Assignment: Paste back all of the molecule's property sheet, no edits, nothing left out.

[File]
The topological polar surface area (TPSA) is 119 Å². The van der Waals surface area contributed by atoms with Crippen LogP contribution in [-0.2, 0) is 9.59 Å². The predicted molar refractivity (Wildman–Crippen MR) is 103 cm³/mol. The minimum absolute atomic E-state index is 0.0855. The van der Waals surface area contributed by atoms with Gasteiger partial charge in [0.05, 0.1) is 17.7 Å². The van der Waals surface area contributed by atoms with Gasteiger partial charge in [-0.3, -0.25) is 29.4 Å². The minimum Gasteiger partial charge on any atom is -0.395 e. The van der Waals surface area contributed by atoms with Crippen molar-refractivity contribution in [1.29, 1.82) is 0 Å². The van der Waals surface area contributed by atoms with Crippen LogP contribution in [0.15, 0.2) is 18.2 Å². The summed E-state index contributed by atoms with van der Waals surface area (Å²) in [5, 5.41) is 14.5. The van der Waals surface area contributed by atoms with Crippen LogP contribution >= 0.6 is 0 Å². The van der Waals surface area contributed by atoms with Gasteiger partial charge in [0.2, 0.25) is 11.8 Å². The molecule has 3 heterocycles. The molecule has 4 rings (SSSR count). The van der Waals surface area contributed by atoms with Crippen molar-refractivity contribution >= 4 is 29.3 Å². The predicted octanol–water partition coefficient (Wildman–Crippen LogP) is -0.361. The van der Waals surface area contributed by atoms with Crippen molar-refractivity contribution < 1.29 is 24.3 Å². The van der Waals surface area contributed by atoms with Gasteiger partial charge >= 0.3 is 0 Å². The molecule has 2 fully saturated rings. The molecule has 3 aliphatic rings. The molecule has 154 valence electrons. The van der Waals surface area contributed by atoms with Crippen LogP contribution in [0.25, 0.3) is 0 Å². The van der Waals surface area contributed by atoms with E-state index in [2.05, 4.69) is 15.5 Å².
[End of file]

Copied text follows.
The topological polar surface area (TPSA) is 119 Å². The van der Waals surface area contributed by atoms with Crippen LogP contribution in [-0.2, 0) is 9.59 Å². The predicted molar refractivity (Wildman–Crippen MR) is 103 cm³/mol. The minimum absolute atomic E-state index is 0.0855. The van der Waals surface area contributed by atoms with Gasteiger partial charge in [0.05, 0.1) is 17.7 Å². The van der Waals surface area contributed by atoms with Gasteiger partial charge in [-0.3, -0.25) is 29.4 Å². The minimum Gasteiger partial charge on any atom is -0.395 e. The van der Waals surface area contributed by atoms with Crippen molar-refractivity contribution in [1.29, 1.82) is 0 Å². The van der Waals surface area contributed by atoms with Crippen LogP contribution in [0.15, 0.2) is 18.2 Å². The summed E-state index contributed by atoms with van der Waals surface area (Å²) in [5, 5.41) is 14.5. The van der Waals surface area contributed by atoms with Crippen LogP contribution >= 0.6 is 0 Å². The van der Waals surface area contributed by atoms with Gasteiger partial charge in [0.2, 0.25) is 11.8 Å². The molecule has 3 heterocycles. The molecule has 4 rings (SSSR count). The van der Waals surface area contributed by atoms with Crippen molar-refractivity contribution >= 4 is 29.3 Å². The predicted octanol–water partition coefficient (Wildman–Crippen LogP) is -0.361. The van der Waals surface area contributed by atoms with Crippen molar-refractivity contribution < 1.29 is 24.3 Å². The van der Waals surface area contributed by atoms with Gasteiger partial charge >= 0.3 is 0 Å². The molecule has 2 fully saturated rings. The molecule has 3 aliphatic rings. The molecule has 154 valence electrons. The van der Waals surface area contributed by atoms with Crippen LogP contribution in [0.25, 0.3) is 0 Å². The van der Waals surface area contributed by atoms with E-state index in [2.05, 4.69) is 15.5 Å².